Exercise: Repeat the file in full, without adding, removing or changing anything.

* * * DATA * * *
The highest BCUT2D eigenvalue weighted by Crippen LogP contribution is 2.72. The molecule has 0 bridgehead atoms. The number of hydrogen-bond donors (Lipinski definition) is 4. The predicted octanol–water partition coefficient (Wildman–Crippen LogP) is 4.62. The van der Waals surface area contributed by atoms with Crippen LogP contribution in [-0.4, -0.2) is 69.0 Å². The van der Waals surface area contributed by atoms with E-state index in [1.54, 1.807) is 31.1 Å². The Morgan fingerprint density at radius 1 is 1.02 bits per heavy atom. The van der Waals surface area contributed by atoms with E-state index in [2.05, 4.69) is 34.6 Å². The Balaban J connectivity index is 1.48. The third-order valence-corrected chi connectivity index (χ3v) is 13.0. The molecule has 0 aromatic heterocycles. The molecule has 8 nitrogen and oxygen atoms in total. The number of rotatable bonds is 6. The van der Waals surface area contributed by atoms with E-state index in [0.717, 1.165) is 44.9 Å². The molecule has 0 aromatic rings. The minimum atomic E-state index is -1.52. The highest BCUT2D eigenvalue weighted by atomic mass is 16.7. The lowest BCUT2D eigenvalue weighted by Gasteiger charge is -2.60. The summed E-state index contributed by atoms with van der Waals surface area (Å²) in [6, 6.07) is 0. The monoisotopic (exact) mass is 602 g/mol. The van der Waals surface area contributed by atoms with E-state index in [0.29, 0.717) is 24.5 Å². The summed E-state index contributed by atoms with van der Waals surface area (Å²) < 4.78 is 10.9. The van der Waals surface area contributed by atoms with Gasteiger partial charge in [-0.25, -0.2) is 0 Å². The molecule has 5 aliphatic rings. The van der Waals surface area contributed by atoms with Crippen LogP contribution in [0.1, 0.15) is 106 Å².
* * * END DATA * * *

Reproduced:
The highest BCUT2D eigenvalue weighted by Crippen LogP contribution is 2.72. The molecule has 0 bridgehead atoms. The number of hydrogen-bond donors (Lipinski definition) is 4. The predicted octanol–water partition coefficient (Wildman–Crippen LogP) is 4.62. The van der Waals surface area contributed by atoms with Crippen LogP contribution in [-0.4, -0.2) is 69.0 Å². The van der Waals surface area contributed by atoms with E-state index in [1.54, 1.807) is 31.1 Å². The Morgan fingerprint density at radius 1 is 1.02 bits per heavy atom. The van der Waals surface area contributed by atoms with E-state index in [2.05, 4.69) is 34.6 Å². The Balaban J connectivity index is 1.48. The third-order valence-corrected chi connectivity index (χ3v) is 13.0. The molecule has 0 aromatic heterocycles. The molecule has 8 nitrogen and oxygen atoms in total. The number of rotatable bonds is 6. The van der Waals surface area contributed by atoms with E-state index in [0.717, 1.165) is 44.9 Å². The molecule has 0 aromatic rings. The minimum atomic E-state index is -1.52. The highest BCUT2D eigenvalue weighted by atomic mass is 16.7. The lowest BCUT2D eigenvalue weighted by Gasteiger charge is -2.60. The summed E-state index contributed by atoms with van der Waals surface area (Å²) in [6, 6.07) is 0. The monoisotopic (exact) mass is 602 g/mol. The van der Waals surface area contributed by atoms with E-state index in [0.29, 0.717) is 24.5 Å². The summed E-state index contributed by atoms with van der Waals surface area (Å²) < 4.78 is 10.9. The van der Waals surface area contributed by atoms with Gasteiger partial charge in [-0.25, -0.2) is 0 Å². The molecule has 5 aliphatic rings. The van der Waals surface area contributed by atoms with Crippen LogP contribution in [0.1, 0.15) is 106 Å².